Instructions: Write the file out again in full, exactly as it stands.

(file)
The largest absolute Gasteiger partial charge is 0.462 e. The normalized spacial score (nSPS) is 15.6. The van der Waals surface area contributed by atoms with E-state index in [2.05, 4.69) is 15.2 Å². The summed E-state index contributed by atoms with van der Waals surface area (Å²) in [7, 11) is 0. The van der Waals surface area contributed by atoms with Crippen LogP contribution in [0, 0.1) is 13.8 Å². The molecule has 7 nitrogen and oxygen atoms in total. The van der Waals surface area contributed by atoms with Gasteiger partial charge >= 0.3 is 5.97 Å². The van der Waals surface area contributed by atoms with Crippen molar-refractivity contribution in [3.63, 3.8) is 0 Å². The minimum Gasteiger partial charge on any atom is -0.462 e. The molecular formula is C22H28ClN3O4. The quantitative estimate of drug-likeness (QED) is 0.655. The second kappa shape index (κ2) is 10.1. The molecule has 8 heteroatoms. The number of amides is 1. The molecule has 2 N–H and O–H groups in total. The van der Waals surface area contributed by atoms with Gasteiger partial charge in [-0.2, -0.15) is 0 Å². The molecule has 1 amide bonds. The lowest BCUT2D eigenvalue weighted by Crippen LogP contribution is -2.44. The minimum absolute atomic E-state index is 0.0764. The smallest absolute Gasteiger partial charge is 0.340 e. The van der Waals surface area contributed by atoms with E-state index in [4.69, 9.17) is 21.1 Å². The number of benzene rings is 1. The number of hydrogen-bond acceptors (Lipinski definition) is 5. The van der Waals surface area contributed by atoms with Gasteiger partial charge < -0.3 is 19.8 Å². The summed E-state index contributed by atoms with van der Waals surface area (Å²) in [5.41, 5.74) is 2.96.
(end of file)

The largest absolute Gasteiger partial charge is 0.462 e. The normalized spacial score (nSPS) is 15.6. The van der Waals surface area contributed by atoms with E-state index in [2.05, 4.69) is 15.2 Å². The summed E-state index contributed by atoms with van der Waals surface area (Å²) in [7, 11) is 0. The van der Waals surface area contributed by atoms with Crippen LogP contribution in [0, 0.1) is 13.8 Å². The molecule has 7 nitrogen and oxygen atoms in total. The van der Waals surface area contributed by atoms with Gasteiger partial charge >= 0.3 is 5.97 Å². The van der Waals surface area contributed by atoms with Crippen molar-refractivity contribution in [3.63, 3.8) is 0 Å². The minimum Gasteiger partial charge on any atom is -0.462 e. The molecular formula is C22H28ClN3O4. The quantitative estimate of drug-likeness (QED) is 0.655. The second kappa shape index (κ2) is 10.1. The molecule has 8 heteroatoms. The number of amides is 1. The molecule has 2 N–H and O–H groups in total. The van der Waals surface area contributed by atoms with Gasteiger partial charge in [-0.2, -0.15) is 0 Å². The molecule has 1 amide bonds. The lowest BCUT2D eigenvalue weighted by Crippen LogP contribution is -2.44. The minimum absolute atomic E-state index is 0.0764. The smallest absolute Gasteiger partial charge is 0.340 e. The van der Waals surface area contributed by atoms with E-state index in [4.69, 9.17) is 21.1 Å². The number of benzene rings is 1. The number of hydrogen-bond acceptors (Lipinski definition) is 5. The van der Waals surface area contributed by atoms with Gasteiger partial charge < -0.3 is 19.8 Å². The summed E-state index contributed by atoms with van der Waals surface area (Å²) in [5.41, 5.74) is 2.96.